Judge: CalPERS not protected in Stockton bankruptcy

Judge: CalPERS not protected in Stockton bankruptcy

U.S. bankruptcy courtAfter a brief reprieve from a bad summer, the California Public Employees Retirement System has been handed another massive setback.

In a provisional but uncompromising ruling, U.S. Bankruptcy Judge Christopher Klein held bankrutpcy law does not permit CalPERS to protect its workers’ pensions even when municipal coffers run dry.

An end to business as usual

Typically in federal bankruptcy proceedings, the judge has almost total discretion to dispose of assets and restructure contracts. But CalPERS, reported Bloomberg Businessweek, “has long argued successfully that California law provides extra protection for public pensions when a city struggles financially, allowing Calpers to use special liens to force cities to pay up.”

Such liens have been one of CalPERS’ most powerful weapons in the face of potential bankruptcies. According to The Wall Street Journal, the particular lien CalPERS demanded from Stockton has reached an eye-popping amount. In the event Stockton defaults on its pension contract with its public workers, CalPERS said, the fund will see a $1.6 billion “termination fee.”

Klein, reported Bloomberg Businessweek, called the unique law a “golden handcuff” that “is simply invalid in [the] face of the U.S. Constitution.” But his ruling was verbal, not written, and its practical impact will hinge on whether Stockton proposes — and the judge accepts at the end of the month — a restructuring plan that does not slash public pensions.

National attention, national stakes

On the other hand, even Klein’s incomplete decision made for a landmark ruling in California, with important implications nationwide. As the Sacramento Bee observed, Wall Street analysts hailed the ruling, which rebuffed CalPERS claims that Detroit’s municipal bankruptcy proceeding should not have been considered a precedent because Michigan lacks the Golden State’s additional pro-pension legislation. Moody’s Investors Service, reported the Bee, called Klein’s holding “a positive sign for investors that pension obligations will not be given preferential treatment over debt” in a city’s financial restructuring.

The financial and investment industry has watched Stockton’s case carefully. What happens there could not only affect future city bankruptcies in California, but influence the scope of legal remedies against public employee unions across the country. Where pension funds have been protected, the pressure on creditors, taxpayers and shareholders has increased substantially.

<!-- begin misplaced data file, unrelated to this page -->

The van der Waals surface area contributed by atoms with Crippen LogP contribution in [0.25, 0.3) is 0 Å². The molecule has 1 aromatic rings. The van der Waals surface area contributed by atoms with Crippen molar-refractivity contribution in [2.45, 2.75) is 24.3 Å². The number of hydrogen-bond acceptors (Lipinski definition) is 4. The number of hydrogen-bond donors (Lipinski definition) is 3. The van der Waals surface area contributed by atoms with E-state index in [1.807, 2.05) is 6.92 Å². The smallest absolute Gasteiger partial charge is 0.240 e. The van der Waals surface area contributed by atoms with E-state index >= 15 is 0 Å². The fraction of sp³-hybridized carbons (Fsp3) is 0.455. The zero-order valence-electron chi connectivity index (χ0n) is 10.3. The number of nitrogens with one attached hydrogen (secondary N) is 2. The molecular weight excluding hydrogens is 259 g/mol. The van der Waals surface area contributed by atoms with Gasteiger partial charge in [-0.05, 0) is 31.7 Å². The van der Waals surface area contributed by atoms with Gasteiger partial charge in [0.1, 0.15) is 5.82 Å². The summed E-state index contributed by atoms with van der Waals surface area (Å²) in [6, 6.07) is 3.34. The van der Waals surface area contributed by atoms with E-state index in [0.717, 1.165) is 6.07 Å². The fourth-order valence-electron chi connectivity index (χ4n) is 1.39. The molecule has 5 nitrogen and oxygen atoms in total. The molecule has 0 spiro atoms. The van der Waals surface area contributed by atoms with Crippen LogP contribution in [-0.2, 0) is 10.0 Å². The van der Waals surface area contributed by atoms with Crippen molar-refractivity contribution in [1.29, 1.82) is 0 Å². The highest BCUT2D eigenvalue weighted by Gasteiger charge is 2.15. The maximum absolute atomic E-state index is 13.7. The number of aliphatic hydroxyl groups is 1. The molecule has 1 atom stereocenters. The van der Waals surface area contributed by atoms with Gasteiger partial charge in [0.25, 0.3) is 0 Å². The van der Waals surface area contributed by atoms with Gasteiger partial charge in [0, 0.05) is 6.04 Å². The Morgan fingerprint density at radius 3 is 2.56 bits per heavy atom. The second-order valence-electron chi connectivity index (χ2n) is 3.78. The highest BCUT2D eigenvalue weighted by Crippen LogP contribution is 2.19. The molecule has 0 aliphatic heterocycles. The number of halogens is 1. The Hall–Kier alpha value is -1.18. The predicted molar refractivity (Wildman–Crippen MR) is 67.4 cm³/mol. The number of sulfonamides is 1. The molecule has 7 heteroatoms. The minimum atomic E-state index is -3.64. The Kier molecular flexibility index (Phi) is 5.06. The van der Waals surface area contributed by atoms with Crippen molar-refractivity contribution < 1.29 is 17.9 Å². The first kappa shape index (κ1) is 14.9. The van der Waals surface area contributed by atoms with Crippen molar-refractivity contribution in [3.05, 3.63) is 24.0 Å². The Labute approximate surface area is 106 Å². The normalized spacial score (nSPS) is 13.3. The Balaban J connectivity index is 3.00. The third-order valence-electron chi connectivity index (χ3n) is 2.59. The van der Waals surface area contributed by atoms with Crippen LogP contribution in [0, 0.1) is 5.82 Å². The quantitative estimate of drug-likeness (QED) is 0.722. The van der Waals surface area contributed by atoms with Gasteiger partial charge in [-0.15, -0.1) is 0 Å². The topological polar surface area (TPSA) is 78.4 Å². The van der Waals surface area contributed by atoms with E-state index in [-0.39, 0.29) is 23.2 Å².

As the Journal detailed, Stockton’s bankruptcy took a painful toll on virtually every other major financial player in town. “The city last year raised its sales tax by 0.75% to cover rising labor costs and hire more police,” the paper wrote. “Creditors are taking big haircuts. Assured Guaranty, which insures about $121 million in pension obligation bonds, will recover about 50%. Franklin Templeton Investments has been offered a penny on the dollar for $35 million in bonds for public works.”

More embarrassment

At the same time as CalPERS has struggled to advance its claims in court, its public image has taken another slam on an unrelated matter. After being hit with over $10,000 in fines for years of filing and disclosure violations, CalPERS board member Priya Mathur recently incurred the wrath of the California Fair Political Practices Commission.

That body is poised to slap Mathur with another $4,000 in fines, quadruple the originally agreed-to amount. CalPERS had already stripped Mathur of her chair on the health committee and suspended her travel privileges. But, as the Los Angeles Times reported, members of the agencies making up the CalPERS system voted last week to return Mathur to a fourth four-year term in office.

More troubles

What’s more, in August an irate Gov. Jerry Brown ordered state Controller John Chiang’s office to investigate what his administration could do to “protect the integrity” of a law meant to prevent pension spiking.

In September, Chiang revealed California lacks the resources to oversee and crack down the spiking, which involves deliberately boosting work that counts toward union members’ retirement packages. The practice increases costs to CalPERS and reduces its fiscal solvency.

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